Wednesday, September 29, 2010


Ending your story on ti

About twelve years ago I took a week-long writing course at Humber College in Toronto. My instructor was Timothy Findley or TIFF, as he asked us to call him. TIFF, who died in 2002, was the author of many novels, plays and collections of short stories, including The Wars, Not Wanted on the Journey and my favourite, Dust to Dust. He gave us much to think about in that short week, but one piece of advice in particular I had reason to remember just recently.

He came into class one morning, strode to the front of the room and began to sing the musical scale, slowly and in a deep baritone: do, re, mi, fa, so, la, ti . . ." We all knew the tune, of course, and waited for the final do - only it never came. He paused for about thirty seconds, one hand in the air (the man had been an actor, after all) until he knew he had our attention. "THAT'S where you end your story," he said. "Never write the final do. Always leave your story alive, with many places to go. Let your reader finish the story for you."

Like much of the good advice I've received over a long lifetime, this was soon forgotten.
But recently, I had a story accepted for a prestigious anthology. "I like the story," the editor said, "except for the ending."

Now, we all know how tricky it is rewriting a story we wrote many months earlier. I couldn't find my way back into the mood of the thing. That "far-seeing place" that Stephen King talks about, where I had uncovered the tale in the first place, was just out of reach. It was mid-summer and I had a cottage full of children, grandchildren and dogs. I couldn't concentrate and felt paralyzed by the short deadline.

In desperation I called my friend Vicki Cameron, who has got me out of story pickles before this. She had her own distractions at the time (a son home on a rare visit from Hong Kong and people coming to dinner.) But, being Vicki, she dropped everything and sat down to read the story. Within half an hour she called me back and told me where I'd gone wrong. "Here's where the story ends," she said, quoting the last sentence in a paragraph a full page and a half before my ending. "After that point it's just blah, blah, blah."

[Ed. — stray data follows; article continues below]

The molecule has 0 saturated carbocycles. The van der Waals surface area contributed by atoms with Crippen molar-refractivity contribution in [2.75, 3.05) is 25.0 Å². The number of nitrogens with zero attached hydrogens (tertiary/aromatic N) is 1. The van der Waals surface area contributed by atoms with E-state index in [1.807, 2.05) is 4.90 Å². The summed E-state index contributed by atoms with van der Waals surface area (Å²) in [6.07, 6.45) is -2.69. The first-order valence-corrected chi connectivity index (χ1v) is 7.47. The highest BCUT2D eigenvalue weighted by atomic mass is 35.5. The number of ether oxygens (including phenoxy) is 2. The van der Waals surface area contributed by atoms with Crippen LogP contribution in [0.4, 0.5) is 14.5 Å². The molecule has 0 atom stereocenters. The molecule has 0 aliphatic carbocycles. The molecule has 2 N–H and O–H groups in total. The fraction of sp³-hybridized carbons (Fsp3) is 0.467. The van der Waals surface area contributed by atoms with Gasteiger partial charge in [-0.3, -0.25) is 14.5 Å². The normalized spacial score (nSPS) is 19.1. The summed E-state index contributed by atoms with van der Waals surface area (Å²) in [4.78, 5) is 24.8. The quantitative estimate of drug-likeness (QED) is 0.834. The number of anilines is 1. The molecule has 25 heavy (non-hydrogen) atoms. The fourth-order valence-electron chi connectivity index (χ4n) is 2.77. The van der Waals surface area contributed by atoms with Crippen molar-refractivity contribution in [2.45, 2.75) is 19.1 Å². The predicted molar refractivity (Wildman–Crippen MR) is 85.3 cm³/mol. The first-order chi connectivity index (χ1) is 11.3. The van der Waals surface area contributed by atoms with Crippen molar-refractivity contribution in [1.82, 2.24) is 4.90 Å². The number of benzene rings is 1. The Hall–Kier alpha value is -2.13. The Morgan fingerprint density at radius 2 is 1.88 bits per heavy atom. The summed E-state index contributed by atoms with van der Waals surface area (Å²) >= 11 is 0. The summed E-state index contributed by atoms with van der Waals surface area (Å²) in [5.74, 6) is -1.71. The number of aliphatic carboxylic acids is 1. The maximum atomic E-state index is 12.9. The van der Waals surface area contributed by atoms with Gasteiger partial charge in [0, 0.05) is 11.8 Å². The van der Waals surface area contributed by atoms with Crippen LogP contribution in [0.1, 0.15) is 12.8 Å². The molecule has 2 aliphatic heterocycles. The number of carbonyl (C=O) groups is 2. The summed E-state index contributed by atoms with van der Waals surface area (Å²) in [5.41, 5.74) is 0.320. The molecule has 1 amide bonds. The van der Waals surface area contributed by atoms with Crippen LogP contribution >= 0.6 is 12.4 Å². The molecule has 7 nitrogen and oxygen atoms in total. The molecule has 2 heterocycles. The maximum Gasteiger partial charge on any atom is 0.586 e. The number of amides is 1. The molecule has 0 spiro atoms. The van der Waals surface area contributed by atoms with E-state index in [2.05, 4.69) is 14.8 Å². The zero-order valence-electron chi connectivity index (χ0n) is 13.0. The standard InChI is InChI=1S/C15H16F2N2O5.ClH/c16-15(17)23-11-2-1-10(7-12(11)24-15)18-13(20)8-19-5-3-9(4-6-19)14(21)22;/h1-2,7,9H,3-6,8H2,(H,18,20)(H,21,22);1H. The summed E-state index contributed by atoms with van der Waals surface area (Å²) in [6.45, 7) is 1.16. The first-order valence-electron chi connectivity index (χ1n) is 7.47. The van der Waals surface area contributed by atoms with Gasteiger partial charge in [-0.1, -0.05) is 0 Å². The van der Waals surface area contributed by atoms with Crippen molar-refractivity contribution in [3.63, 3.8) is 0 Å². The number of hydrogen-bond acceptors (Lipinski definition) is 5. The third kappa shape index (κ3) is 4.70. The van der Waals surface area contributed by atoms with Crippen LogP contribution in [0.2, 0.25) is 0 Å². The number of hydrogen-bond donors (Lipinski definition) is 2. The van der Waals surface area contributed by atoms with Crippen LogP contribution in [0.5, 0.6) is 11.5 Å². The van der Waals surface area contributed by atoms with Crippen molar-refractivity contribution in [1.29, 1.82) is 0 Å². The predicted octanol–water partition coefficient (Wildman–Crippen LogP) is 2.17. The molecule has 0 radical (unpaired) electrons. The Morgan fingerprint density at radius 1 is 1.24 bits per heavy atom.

It took me a minute and then I saw exactly what she meant. I'd written the final "do". I'd wrapped the story up in a neat bow and left no alternative endings for the reader to imagine. That last page and a half was indeed just blah, blah, blah.

Do you have a Vicki Cameron in your critiquing group or in your life who won't hesitate to tell you where your story has gone wrong?

Sue Pike has published nineteen stories and won several awards including an Arthur Ellis Award for Best Short Crime Story. Her latest, Where the Snow Lay Dinted will appear in the December issue of Ellery Queen's Mystery Magazine.

Sue and her husband and an opinionated Australian Shepherd named Cooper spend the winter months in Ottawa and the rest of the time at a mysterious cottage on the Rideau Lakes.


  1. Those of us who've been in a critiquing group with Vicki know exactly what you mean. She can pinpoint the source of a problem, nail down the reason a story isn't working and suggest possible endings. I, for one, am grateful for all the time and effort she's spent critiquing my work.

  2. I do have a Vicki Cameron in my group, too -- Vicki! She really knows her stuff.
    I would have loved to have been in TIFF's class and what a wonderful thing to keep in mind when editing -- no 'do'!

  3. I've had the privilege (and ego-slaying pain) of 'a Vicki Cameron critique' when she edited Ladies' Killing Circle anthologies.

    If critiquing can be compared to surgery --- fixing the problem, excising the cancers, draining the infections, restoring health to the body --- a 'VCC' is the operating room's laser surgery, imho. Susan Gates

  4. Well said, Susan. It's a swift cut but always right on target.
    Who needs an ego anyway?

  5. being musical, like Linda, and being dramatic (20 years in theatre), and being a film freak, i have another take on "ending on ti" - the curtain always falls, so to speak, no matter the art form - yet some curtains must fall on resolution, on a solid "DO" or the audience leaves frazzled and hanging on "TI" - if i take this parable literally, my "mystery" would end before resolution? not necessarily, but certainly when somebody bad has been bested by somebody else who is less bad - but being a fan of foreign films, which defy Hollywood by ending on TI instead of DO, i recommend all of you seek out Night Moves, a noir thriller directed by Arthur Penn, the movie giant who died yesterday - see what happens to Gene Hackman at the existential end, where somethings have resolutely ended in DO, but the movie is a solid TI

  6. Well, shucks, I'm the Vicki in question and I thought people hated my critiques.

  7. Anyone remember the story The Lady or the Tiger... it ended on a Ti.

  8. I wish I could remember the discussion better but I don't think Findley was suggesting we not resolve the story problem but that we stop the story there and resist the urge to say, "I was so relieved to finally see the murderer caught that I went to bed and slept like a log and the next morning I . . .
    I've made a note of Night Moves. Thanks for the recommendation

  9. Great advice. I would have loved to have a Vicki when I was writing short fiction. It took me many hours and often 'resting' a story partway through for months to figure out on my own the biggest problem weighing it down.